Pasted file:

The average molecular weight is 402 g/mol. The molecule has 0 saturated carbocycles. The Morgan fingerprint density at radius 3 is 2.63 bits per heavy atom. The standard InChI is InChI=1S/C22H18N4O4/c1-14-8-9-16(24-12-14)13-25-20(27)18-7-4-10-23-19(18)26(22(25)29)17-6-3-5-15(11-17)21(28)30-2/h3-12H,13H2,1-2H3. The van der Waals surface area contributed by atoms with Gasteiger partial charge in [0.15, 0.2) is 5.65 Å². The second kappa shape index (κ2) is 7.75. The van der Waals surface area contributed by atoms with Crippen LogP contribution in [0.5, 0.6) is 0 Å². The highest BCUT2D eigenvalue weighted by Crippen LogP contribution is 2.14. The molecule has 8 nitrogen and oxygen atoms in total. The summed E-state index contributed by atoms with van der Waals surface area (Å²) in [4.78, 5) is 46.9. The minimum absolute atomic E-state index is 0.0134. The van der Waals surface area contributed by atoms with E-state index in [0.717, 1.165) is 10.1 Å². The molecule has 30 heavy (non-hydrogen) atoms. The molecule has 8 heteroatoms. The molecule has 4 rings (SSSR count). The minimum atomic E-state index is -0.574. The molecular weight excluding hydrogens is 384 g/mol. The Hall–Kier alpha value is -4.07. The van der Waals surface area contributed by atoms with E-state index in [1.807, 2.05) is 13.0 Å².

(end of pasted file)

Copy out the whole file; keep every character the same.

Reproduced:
The average molecular weight is 402 g/mol. The molecule has 0 saturated carbocycles. The Morgan fingerprint density at radius 3 is 2.63 bits per heavy atom. The standard InChI is InChI=1S/C22H18N4O4/c1-14-8-9-16(24-12-14)13-25-20(27)18-7-4-10-23-19(18)26(22(25)29)17-6-3-5-15(11-17)21(28)30-2/h3-12H,13H2,1-2H3. The van der Waals surface area contributed by atoms with Gasteiger partial charge in [0.15, 0.2) is 5.65 Å². The second kappa shape index (κ2) is 7.75. The van der Waals surface area contributed by atoms with Crippen LogP contribution in [0.5, 0.6) is 0 Å². The highest BCUT2D eigenvalue weighted by Crippen LogP contribution is 2.14. The molecule has 8 nitrogen and oxygen atoms in total. The summed E-state index contributed by atoms with van der Waals surface area (Å²) in [4.78, 5) is 46.9. The minimum absolute atomic E-state index is 0.0134. The van der Waals surface area contributed by atoms with E-state index in [0.717, 1.165) is 10.1 Å². The molecule has 30 heavy (non-hydrogen) atoms. The molecule has 8 heteroatoms. The molecule has 4 rings (SSSR count). The minimum atomic E-state index is -0.574. The molecular weight excluding hydrogens is 384 g/mol. The Hall–Kier alpha value is -4.07. The van der Waals surface area contributed by atoms with E-state index in [1.807, 2.05) is 13.0 Å².